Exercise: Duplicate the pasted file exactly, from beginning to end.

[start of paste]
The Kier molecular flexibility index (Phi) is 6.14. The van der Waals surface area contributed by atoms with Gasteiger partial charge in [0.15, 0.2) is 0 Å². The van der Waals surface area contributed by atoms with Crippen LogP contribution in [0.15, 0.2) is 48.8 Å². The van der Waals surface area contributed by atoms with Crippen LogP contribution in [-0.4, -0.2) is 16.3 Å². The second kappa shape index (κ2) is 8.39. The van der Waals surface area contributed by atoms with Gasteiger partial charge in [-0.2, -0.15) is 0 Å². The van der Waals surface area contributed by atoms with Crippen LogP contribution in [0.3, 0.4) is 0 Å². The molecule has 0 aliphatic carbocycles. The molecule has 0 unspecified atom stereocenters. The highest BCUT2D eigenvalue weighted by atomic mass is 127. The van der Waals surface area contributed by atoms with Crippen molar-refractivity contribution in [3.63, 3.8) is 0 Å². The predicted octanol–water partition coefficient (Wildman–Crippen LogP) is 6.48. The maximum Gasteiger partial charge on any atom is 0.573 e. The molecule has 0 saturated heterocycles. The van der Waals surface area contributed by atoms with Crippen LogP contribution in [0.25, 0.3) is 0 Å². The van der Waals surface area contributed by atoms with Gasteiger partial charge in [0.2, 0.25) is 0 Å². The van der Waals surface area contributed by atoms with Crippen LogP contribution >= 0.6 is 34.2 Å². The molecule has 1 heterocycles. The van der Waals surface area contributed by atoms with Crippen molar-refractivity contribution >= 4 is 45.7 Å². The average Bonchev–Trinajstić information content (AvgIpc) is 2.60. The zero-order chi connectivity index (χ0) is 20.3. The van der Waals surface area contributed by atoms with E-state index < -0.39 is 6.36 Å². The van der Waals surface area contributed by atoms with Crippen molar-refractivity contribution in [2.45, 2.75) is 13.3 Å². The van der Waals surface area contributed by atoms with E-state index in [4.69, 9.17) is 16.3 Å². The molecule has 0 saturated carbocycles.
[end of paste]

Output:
The Kier molecular flexibility index (Phi) is 6.14. The van der Waals surface area contributed by atoms with Gasteiger partial charge in [0.15, 0.2) is 0 Å². The van der Waals surface area contributed by atoms with Crippen LogP contribution in [0.15, 0.2) is 48.8 Å². The van der Waals surface area contributed by atoms with Crippen LogP contribution in [-0.4, -0.2) is 16.3 Å². The second kappa shape index (κ2) is 8.39. The van der Waals surface area contributed by atoms with Gasteiger partial charge in [-0.2, -0.15) is 0 Å². The van der Waals surface area contributed by atoms with Crippen LogP contribution in [0.3, 0.4) is 0 Å². The molecule has 0 aliphatic carbocycles. The molecule has 0 unspecified atom stereocenters. The highest BCUT2D eigenvalue weighted by atomic mass is 127. The van der Waals surface area contributed by atoms with Crippen molar-refractivity contribution in [3.63, 3.8) is 0 Å². The predicted octanol–water partition coefficient (Wildman–Crippen LogP) is 6.48. The maximum Gasteiger partial charge on any atom is 0.573 e. The molecule has 0 saturated heterocycles. The van der Waals surface area contributed by atoms with Crippen LogP contribution in [0.25, 0.3) is 0 Å². The van der Waals surface area contributed by atoms with Gasteiger partial charge in [0.2, 0.25) is 0 Å². The van der Waals surface area contributed by atoms with Crippen LogP contribution >= 0.6 is 34.2 Å². The molecule has 1 heterocycles. The van der Waals surface area contributed by atoms with Crippen molar-refractivity contribution >= 4 is 45.7 Å². The average Bonchev–Trinajstić information content (AvgIpc) is 2.60. The zero-order chi connectivity index (χ0) is 20.3. The van der Waals surface area contributed by atoms with E-state index < -0.39 is 6.36 Å². The van der Waals surface area contributed by atoms with Crippen molar-refractivity contribution in [2.45, 2.75) is 13.3 Å². The van der Waals surface area contributed by atoms with E-state index in [4.69, 9.17) is 16.3 Å². The molecule has 0 saturated carbocycles.